The idea of a village sign was discussed some five years ago to celebrate Derbyshire Federation of Womens Institute's 75th birthday. We also felt there was nothing in the village to indicate there is a thriving W.I. in Aston on Trent.
Robin Gibbard, a local artist of Aston on Trent, designed and researched the local historical associations of the sign and we started fund raising. The wrought?iron work was crafted at a small forge in Shardlow by Graham Dawson who was very enthusiastic when he saw the design. The sign was then taken to Staunton Harold where Tim Margett carried out the beautiful sign work in his studio. Aston on Trent Parish Council set aside a sum of money to have the base erected, which was carried out by villager and architect Phil Bilham. The Village Sign was erected in 1998 and stands on the village green opposite the White Hart.
The notes below describe the various parts of the shield, the notes are taken from the original W.I. plans.
- The tower of our village church of All Saints with its distinctive off centre clock. The Church is considered to be of Saxon origin, having traces of pre?Norman tooling, though it is possible the original was of wood.
- Either side of the church tower are the horns of the Hunt family.
The Hunts formally of Overton in Ashover had an estate and were seated hereabout around the reign of Elizabeth I / James I or before this time. John Hunt, in 1630, gave the communion table now in the church. Their lands were purchased by Robert Holden in 1614.
- The first (top right hand corner) quarter of the shield shows the moorcock ? the coat of arms of the Holden family. The Holden family (formerly of Shardlow) first took over the Manor of Aston around 1649 when the previous owner got into debt and had to sell. The Holdens held Aston Hall with sons becoming Rector for many years being succeeded in 1877 by his grandson Col. Ed. Charles Shuttleworth Holden.
- The second (top left hand corner) quarter of the shield shows a wheat sheaf and malt shovel indicating the village connection with the monks of Chester who held lands and church in medieval times. The Earl of Chester made over to the monks tithe of Weston and church at Aston and the monastery continued to hold Aston with short breaks when it reverted to King or Pope until around 1547.
- The centre of the shield shows the Saxon Cross which predates our church and is found incorporated into the Church wall ? another indication of our villages' ancient past. The Saxon Cross with a reticulated pattern is built into the west wall of the north aisle.
- Bottom right hand corner of the shield shows by two lines the cursus or ancient roadway/ditch and the burial urn found in the fields either side of the trackway to Aston Lock. The fields were excavated in 1967 by Mr. Jef. May of Nottingham University after an aerial photo had revealed the site some years earlier by showing crop?marks extending over several fields between Aston, Shardlow and the Trent and Mersey Canal. Shards of pottery were found within the ditched enclosures also the beaker (now in Derby Museum) and is considered to be an Iron Age settlement or Romano?British date. The excavation report states "the discovery of a great complex of sites at Aston on Trent in the flood plain show similarities between sites at Red Hill 4 1/2 miles from Aston. Pottery remains resemble finds in East Yorkshire at Bardyke Field and the Aston site was the first to show that these people had moved down the Trent settling on the flat flood plain".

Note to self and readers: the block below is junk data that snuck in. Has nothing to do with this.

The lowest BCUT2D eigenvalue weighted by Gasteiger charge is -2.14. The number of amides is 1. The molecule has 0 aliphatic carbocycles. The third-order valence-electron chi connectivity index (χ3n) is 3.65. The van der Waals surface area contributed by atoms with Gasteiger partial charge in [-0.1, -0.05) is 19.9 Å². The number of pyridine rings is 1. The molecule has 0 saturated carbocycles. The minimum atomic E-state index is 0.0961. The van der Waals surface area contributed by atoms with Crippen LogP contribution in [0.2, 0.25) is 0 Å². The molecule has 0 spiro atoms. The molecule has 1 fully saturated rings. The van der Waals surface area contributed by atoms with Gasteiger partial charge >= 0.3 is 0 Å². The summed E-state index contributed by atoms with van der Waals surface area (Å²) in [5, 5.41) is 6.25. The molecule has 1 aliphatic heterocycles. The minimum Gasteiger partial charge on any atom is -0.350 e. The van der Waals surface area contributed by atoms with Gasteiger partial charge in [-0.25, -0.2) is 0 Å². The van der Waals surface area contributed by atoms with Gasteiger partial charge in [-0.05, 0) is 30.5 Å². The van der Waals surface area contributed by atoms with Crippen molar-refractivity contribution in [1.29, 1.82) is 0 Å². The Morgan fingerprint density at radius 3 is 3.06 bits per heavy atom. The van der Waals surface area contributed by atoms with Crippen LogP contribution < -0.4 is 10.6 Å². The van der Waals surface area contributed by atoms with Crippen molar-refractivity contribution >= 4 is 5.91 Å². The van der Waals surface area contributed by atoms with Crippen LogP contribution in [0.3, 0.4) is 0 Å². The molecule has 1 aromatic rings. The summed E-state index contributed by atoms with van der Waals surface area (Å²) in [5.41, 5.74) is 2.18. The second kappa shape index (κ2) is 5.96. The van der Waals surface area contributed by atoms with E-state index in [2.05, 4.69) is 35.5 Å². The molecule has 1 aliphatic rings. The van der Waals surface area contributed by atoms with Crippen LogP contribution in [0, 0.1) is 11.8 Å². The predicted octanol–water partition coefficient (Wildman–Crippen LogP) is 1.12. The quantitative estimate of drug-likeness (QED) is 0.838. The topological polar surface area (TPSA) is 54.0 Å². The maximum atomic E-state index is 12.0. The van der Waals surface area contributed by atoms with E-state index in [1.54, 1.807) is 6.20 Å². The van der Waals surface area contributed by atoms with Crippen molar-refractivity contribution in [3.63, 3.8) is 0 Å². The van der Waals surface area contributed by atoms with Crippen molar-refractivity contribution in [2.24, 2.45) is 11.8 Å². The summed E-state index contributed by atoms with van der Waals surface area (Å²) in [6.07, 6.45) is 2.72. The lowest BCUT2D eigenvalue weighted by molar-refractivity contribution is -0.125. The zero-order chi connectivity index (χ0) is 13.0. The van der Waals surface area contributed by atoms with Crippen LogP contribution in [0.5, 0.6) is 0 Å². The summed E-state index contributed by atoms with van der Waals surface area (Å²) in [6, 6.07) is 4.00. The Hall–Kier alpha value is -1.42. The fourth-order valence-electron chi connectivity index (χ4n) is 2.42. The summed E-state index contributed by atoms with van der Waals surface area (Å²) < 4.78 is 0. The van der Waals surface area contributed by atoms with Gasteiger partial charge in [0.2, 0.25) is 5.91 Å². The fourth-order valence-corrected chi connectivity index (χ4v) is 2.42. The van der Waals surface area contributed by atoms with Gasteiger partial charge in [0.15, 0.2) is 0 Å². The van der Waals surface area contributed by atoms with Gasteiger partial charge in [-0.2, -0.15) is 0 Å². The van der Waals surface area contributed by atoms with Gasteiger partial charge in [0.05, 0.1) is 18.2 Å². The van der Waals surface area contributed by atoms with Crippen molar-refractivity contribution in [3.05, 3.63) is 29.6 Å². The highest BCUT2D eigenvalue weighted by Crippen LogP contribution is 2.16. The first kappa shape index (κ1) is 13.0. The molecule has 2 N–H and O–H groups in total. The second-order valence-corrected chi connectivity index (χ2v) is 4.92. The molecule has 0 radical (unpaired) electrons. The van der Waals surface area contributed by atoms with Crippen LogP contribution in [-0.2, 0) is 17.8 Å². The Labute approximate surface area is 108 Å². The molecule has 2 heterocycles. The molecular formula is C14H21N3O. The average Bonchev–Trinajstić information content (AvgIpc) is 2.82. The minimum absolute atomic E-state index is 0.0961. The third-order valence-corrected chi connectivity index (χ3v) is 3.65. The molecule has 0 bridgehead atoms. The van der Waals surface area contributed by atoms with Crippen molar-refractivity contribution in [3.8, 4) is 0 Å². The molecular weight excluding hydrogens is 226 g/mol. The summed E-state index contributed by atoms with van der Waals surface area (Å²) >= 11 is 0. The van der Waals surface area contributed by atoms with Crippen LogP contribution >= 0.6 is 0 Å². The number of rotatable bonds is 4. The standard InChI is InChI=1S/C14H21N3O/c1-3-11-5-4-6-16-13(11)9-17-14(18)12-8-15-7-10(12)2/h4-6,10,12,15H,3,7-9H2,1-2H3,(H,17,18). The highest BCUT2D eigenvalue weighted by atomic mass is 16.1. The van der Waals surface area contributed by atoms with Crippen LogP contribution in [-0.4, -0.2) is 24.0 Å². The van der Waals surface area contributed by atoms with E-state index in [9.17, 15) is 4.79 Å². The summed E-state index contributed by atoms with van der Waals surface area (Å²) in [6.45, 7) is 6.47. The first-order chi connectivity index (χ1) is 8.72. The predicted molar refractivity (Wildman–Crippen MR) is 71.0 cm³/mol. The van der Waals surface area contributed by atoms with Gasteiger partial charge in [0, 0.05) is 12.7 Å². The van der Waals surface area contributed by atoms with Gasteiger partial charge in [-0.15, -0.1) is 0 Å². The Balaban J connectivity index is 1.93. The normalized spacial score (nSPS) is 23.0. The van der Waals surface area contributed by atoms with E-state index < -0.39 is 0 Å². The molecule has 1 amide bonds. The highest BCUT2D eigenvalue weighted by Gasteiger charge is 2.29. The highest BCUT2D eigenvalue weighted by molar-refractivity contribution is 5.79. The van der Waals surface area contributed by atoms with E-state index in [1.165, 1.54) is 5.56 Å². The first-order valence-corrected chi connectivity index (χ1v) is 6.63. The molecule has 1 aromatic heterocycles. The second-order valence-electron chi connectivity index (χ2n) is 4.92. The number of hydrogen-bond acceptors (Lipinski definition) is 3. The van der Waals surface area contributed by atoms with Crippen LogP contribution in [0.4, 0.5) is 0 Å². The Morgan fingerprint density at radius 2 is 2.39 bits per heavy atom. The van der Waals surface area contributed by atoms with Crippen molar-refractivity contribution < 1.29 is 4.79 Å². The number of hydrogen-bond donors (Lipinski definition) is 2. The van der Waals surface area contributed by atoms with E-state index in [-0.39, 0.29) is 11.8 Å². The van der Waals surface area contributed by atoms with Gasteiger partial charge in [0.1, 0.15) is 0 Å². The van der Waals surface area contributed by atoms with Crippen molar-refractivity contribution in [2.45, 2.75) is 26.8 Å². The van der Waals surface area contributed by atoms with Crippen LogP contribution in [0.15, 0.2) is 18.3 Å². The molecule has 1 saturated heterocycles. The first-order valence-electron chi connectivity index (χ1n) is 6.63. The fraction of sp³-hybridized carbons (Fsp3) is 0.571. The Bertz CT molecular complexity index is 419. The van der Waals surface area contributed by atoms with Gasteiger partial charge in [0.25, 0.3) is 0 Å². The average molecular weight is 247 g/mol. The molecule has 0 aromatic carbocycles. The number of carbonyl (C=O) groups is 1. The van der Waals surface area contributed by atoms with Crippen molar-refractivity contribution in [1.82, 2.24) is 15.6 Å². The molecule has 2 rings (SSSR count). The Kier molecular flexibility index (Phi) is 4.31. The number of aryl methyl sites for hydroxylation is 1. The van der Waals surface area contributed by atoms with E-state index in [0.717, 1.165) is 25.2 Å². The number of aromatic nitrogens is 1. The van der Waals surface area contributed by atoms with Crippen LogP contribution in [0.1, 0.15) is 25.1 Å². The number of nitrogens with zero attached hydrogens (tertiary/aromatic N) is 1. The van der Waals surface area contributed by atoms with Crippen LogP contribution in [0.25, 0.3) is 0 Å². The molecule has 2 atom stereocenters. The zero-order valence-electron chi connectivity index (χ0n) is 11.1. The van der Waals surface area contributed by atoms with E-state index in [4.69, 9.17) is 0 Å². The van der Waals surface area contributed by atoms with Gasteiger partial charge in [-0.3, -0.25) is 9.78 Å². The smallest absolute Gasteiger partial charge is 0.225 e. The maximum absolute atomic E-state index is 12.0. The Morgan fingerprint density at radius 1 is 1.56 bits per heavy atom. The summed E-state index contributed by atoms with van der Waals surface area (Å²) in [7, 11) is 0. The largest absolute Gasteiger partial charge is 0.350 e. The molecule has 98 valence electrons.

- The Village Pump. Now unused and no pump remaining within the building, at one time the cottages relied on the water pumped from below ground for all their daily needs.
- The bottom of the shield shows the blue wavy lines resembling the River Trent from which Aston takes its name. The Trent must have been important to the village years ago and also a menace when in flood, also in pre?medieval times when it probably changed course a few times at high water. The Trent also probably brought the first people to live primitive lives along its banks.
- Either side of the shield are a pair of swans and scrolled ironwork as shown on the decorative gates to Aston Lodge (the house stood in the area of Lodge Estate). The gates are now erected in West Park, Long Eaton. What a pity they could not have remained here in Aston as another link with the villages past.
- Over the whole shield as a background we have the cross of Saint George.
- To finish the Village Sign we have the name of our village 'Aston upon Trent' so that this colourful village sign will attract attention. It is to be noted that Norfolk is the county that displays with pride the most ornamental village signs and most have been erected by the W.I. and nearly all depict, history, legend or bygone trade or distinguishing local aspect peculiar to their own village. The sign cost in the region £1000